Tuesday, March 15, 2011

Notes from Conrad Storad's Workshop at ANWA Conference Feb 25-26

Notes from ANWA Conference, February 25-26, 2011

Notes from Conrad Storad’s Friday morning presentation: “Sonoran Desert Tales,” Making Non-Fiction Fun for Young Readers.

Conrad Storad spent 25 years editing ASU’s Research Magazine. Since retiring from that position he has spent his time writing science and nature books for children. He has published 38 children’s books. He calls his books fun non-fiction, though his editors call some of them informative fiction.

Storad first talked about where to go to get information to write about when writing non-fiction for kids. He said that it isn’t necessary to go to the places you want to write about. There are many resources available, such as libraries and the Internet.  He also recommended talking to experts; scientist, engineers, doctors, and professors. He said these experts don’t talk like normal people. He sees himself as an interpreter for his young audience.  Storad said, “I use words and sentences that are easy to understand so that kids can understand the science.”

In this writing environment, every word, every sentence becomes very important. He said, “Try to explain day and night in 85 words so that a kid can understand it.” It is not easy writing. Kids have very short attention spans and are very visual. Storad shared his opinion that the Internet is turning us all into ADHD sufferers because of all the different information that is instantly available “just a click away.”
Storad had class members do a writing exercise. He emphasized that our number one tool is the brain. Other tools include paper, pen, word processor, a computer. The materials we use in writing are words, sentences, etc. He said if we learn something in story form we are much more likely to remember it. For the exercise, class members were assigned the task of writing for 15 minutes, describing a rainbow to someone who has never seen one—an extraterrestrial alien. Class members shared their work.

The second writing exercise Storad gave the class was to choose to write about one of several different animals and make it exciting for a child audience. Class members were given a sheet containing a small amount of information about each animal. They were told to write to the title: “All About Eating.” 30 minutes were given for writing, after which the class members shared their work with one another.

To conclude his class, Storad read one of his stories to the class, the way he does when presenting to a group of children. He used slides of the pictures in his books and puppets to keep the attention of his audience. Autographed books were raffled for door prizes

Friday, March 11, 2011

Book Review: Journey of Honor, a love story

From the back cover:
Disowned, she came to America anyway. Attacked and left pregnant by a vicious mob, she still pressed on. Finally, in spite of being accused of theft by the vilest of her attackers, Giselle tries to remain as upbeat and uncomplaining as a prairie wildflower as she travels on to Zion.

Thoroughly disillusioned with the ugliness and cruelty of slavery in the South, Trace Grayson leaves his young medical career to go west, hoping to leave bigotry and hatred behind. He begins taking goods by teamster train to sell in the territories. However, this fourth time across, in July of 1848, he's stuck in St. Joseph, Missouri, waiting for enough wagons to join the train so that they can leave.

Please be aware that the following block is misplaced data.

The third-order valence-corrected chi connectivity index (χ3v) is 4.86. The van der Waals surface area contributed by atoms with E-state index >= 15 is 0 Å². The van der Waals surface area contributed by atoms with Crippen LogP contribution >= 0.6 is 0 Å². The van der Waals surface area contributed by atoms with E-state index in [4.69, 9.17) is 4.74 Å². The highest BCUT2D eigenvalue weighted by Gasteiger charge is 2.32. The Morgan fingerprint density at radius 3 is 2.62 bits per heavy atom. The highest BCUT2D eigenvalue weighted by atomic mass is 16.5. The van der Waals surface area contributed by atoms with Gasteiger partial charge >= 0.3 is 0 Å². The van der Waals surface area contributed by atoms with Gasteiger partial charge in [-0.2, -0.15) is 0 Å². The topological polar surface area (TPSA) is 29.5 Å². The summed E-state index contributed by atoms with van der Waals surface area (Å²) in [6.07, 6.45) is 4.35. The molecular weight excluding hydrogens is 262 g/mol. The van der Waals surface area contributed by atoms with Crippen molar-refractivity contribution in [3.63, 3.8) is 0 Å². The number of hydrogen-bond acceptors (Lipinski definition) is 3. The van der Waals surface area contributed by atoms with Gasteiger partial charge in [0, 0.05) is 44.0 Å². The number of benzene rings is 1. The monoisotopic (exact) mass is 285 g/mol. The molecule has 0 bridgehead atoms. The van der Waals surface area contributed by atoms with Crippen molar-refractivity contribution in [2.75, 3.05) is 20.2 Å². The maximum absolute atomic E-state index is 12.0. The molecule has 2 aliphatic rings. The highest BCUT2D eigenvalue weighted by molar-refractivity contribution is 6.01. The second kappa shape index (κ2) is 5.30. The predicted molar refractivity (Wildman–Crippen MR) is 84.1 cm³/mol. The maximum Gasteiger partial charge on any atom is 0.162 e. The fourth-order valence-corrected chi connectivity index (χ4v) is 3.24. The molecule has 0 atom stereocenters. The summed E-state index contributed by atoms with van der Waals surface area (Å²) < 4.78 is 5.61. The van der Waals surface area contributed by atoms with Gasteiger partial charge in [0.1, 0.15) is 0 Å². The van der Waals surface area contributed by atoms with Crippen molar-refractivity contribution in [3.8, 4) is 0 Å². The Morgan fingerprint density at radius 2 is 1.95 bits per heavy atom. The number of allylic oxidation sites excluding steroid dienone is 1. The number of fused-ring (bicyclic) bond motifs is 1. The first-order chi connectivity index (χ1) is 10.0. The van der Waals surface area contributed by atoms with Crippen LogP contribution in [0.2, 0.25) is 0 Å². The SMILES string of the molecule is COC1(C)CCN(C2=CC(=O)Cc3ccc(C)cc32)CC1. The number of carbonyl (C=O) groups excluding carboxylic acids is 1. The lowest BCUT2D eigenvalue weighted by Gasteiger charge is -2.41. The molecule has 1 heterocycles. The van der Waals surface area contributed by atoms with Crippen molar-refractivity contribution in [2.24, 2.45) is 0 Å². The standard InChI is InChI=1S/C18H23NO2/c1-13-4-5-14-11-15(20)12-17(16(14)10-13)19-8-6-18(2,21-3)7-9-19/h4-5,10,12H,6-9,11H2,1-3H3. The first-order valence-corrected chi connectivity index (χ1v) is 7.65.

Knowing that if they don't start west soon, they'll be caught by snow in the mountains, Trace is thrilled when the final wagon signs on. Then, when the beautiful, young Dutch girl traveling with the last wagon is falsely accused of stealing and is detained, the whole trip is jeopardized. Thrown together by circumstance, Trace and Giselle team up to begin to figure out just how to make this epic journey across a continent a success.

With a deep sense of honor and an equally strong sense of humor, together they learn to deal with everything except the one trial that neither of them can overcome.

My review:
I liked the premise of this book. I thought Hawkes had a great story idea and her characters were lovable. I was pulling for the protagonists the whole trek west. It was a sweet, clean love story. I also enjoyed the historical aspect of the novel, as I have pioneer ancestors and like imagining their struggles on their journey to the mountain West.

However, it is the historical aspect of this novel that caused me some trouble, because there are some pretty major historical inaccuracies in it. The first I noticed were the words "racist" and "racism." I happen to be old enough to remember when those words first started to appear in the American vocabulary. It was the late 1970's or early 80's at the very earliest. Before that we used the word "prejudiced." I'm pretty sure nobody used the words "racist" or "racism" in the 17th century, though I admit I wasn't around then.

The other historically inaccurate matter is that of the LDS Church's treatment of blacks. The novel is set in 1848 and a major plot point is that blacks can't hold the priesthood or go through the temple. This is not accurate. In fact, blacks were afforded the same privileges as whites until 1878, when Brigham Young made changes to that policy. Hawkes really should have done better research on this matter before writing this novel.

That being said, it is still a fun story to read and I think readers will enjoy it as long as they're not too hung up on historical accuracy.